A new book on Mirza Ghalib seeks to present the intellectual evolution of the celebrated poet through an interpretation of his couplets.
One of the most oft-quoted poets of the 19th century, the works of Ghalib, born on December 27, 1797, are imbued with timelessness and universality.
In "The Evolution of Ghalib" author Hasan Abdullah describes Ghalib's life history and brings out his persona and situates his work in time and space.
He briefly discusses the Urdu language and ghazal as a literary form and familiarises the reader with the words, symbols and concepts crucial for understanding Ghalib's poetry.
Based on a chronological reading of Ghalib's Urdu ghazals, Abdullah identifies the different stages and phases of the poet's development and from each of these phases, selects and interprets verses, including those that differ from the dominant trend, in order to reveal Ghalib's intellectual evolution.
Although the quantum of Ghalib's poetry in Urdu is much less than in Persian but he has become 'Ghalib' (predominant) for posterity because of his Urdu ghazals.
"Ghalib's Urdu ghazals attract a highly diverse set of people rich and poor, literary and scientific, uneducated and erudite layperson and polymath, lover and beloved, men and women, young and old, even the oppressor and the oppressed, those sunk into the past and reactionary, as well as those who are forward-looking and progressive," the author says.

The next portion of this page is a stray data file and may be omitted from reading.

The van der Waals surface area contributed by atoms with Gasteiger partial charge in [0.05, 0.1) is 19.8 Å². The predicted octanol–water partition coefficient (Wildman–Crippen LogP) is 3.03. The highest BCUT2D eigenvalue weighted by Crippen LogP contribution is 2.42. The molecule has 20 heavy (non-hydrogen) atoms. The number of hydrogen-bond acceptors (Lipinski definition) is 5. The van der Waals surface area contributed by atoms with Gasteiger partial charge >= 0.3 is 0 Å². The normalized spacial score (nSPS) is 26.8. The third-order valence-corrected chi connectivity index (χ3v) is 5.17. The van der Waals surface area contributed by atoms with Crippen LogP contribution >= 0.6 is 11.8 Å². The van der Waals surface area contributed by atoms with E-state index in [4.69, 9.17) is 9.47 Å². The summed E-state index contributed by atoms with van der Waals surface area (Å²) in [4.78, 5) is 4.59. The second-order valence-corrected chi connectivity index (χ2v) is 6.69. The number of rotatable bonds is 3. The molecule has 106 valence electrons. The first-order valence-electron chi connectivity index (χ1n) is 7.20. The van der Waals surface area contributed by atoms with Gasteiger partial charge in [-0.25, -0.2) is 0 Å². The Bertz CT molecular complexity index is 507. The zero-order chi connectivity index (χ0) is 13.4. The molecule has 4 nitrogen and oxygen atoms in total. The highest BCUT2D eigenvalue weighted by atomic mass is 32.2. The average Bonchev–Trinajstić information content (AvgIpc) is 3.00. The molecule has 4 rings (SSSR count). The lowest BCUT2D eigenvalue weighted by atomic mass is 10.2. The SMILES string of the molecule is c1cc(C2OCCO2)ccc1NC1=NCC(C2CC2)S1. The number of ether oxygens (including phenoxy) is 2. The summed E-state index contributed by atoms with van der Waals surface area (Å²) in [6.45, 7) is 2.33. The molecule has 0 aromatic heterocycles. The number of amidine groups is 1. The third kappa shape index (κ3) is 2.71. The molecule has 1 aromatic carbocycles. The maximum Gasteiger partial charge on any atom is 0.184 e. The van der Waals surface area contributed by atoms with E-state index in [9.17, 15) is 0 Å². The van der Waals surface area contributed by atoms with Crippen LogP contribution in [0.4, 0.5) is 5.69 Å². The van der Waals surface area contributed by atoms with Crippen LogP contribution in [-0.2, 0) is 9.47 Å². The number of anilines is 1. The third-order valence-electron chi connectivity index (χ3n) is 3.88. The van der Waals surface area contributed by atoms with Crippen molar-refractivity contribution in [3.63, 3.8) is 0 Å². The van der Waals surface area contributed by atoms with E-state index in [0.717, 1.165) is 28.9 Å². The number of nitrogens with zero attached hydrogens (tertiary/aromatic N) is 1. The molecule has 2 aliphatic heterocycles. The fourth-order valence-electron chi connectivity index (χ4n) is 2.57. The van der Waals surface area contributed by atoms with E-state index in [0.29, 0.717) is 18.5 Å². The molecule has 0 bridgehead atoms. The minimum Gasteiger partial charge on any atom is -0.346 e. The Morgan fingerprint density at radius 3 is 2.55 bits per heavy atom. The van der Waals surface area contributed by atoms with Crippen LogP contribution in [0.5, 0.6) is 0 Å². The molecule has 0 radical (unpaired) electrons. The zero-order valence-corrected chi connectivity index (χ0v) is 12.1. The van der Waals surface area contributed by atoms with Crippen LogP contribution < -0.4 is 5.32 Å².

"The plausible reasons appear to be that his couplets, which are expressed in the most exquisite language using devices such as wordplay, hyperbole, irony and paradox, reflect diverse situations, depict a range of human emotions and provide deep insights into man's life and relationship with nature," he writes.
Abdullah felt that a chronological study of Ghalib's Urdu ghazals would help in better appreciation of his poetry and shed some light on what are, or appear to be, radically divergent views.
"The result of my research is this book wherein I have interpreted selected couplets that are chronologically arranged, thereby revealing Ghalib's evolution of thought," he says in the book, published by Rupa.